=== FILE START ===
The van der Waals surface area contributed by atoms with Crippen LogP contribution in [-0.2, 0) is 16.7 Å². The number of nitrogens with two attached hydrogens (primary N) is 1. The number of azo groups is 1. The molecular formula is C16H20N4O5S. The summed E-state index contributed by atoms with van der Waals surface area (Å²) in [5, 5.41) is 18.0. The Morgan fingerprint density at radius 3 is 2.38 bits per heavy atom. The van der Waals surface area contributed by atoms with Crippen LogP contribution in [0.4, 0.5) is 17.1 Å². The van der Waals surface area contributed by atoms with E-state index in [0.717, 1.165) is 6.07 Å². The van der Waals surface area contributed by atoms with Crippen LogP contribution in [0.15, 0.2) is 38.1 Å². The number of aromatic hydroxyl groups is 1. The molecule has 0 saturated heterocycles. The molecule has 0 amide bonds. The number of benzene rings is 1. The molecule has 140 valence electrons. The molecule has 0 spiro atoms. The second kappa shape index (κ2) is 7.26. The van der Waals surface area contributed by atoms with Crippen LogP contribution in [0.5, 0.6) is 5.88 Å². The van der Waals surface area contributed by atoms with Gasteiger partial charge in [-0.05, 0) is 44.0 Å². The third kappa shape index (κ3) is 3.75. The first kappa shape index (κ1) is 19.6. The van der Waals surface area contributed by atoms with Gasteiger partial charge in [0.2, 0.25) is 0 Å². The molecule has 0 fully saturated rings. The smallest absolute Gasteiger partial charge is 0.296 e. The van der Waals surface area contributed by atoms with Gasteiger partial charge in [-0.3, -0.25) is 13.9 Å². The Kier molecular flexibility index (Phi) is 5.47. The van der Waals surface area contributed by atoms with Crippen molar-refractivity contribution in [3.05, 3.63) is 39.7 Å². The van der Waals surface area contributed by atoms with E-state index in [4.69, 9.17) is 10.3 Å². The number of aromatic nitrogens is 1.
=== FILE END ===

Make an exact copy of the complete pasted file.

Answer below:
The van der Waals surface area contributed by atoms with Crippen LogP contribution in [-0.2, 0) is 16.7 Å². The number of nitrogens with two attached hydrogens (primary N) is 1. The number of azo groups is 1. The molecular formula is C16H20N4O5S. The summed E-state index contributed by atoms with van der Waals surface area (Å²) in [5, 5.41) is 18.0. The Morgan fingerprint density at radius 3 is 2.38 bits per heavy atom. The van der Waals surface area contributed by atoms with Crippen LogP contribution in [0.4, 0.5) is 17.1 Å². The van der Waals surface area contributed by atoms with E-state index in [0.717, 1.165) is 6.07 Å². The van der Waals surface area contributed by atoms with Crippen LogP contribution in [0.15, 0.2) is 38.1 Å². The number of aromatic hydroxyl groups is 1. The molecule has 0 saturated heterocycles. The molecule has 0 amide bonds. The number of benzene rings is 1. The molecule has 140 valence electrons. The molecule has 0 spiro atoms. The second kappa shape index (κ2) is 7.26. The van der Waals surface area contributed by atoms with Crippen LogP contribution in [0.5, 0.6) is 5.88 Å². The van der Waals surface area contributed by atoms with Gasteiger partial charge in [-0.05, 0) is 44.0 Å². The third kappa shape index (κ3) is 3.75. The first kappa shape index (κ1) is 19.6. The van der Waals surface area contributed by atoms with Gasteiger partial charge in [0.2, 0.25) is 0 Å². The molecule has 0 fully saturated rings. The smallest absolute Gasteiger partial charge is 0.296 e. The van der Waals surface area contributed by atoms with Gasteiger partial charge in [-0.3, -0.25) is 13.9 Å². The Kier molecular flexibility index (Phi) is 5.47. The van der Waals surface area contributed by atoms with Crippen molar-refractivity contribution in [3.05, 3.63) is 39.7 Å². The van der Waals surface area contributed by atoms with E-state index in [4.69, 9.17) is 10.3 Å². The number of aromatic nitrogens is 1.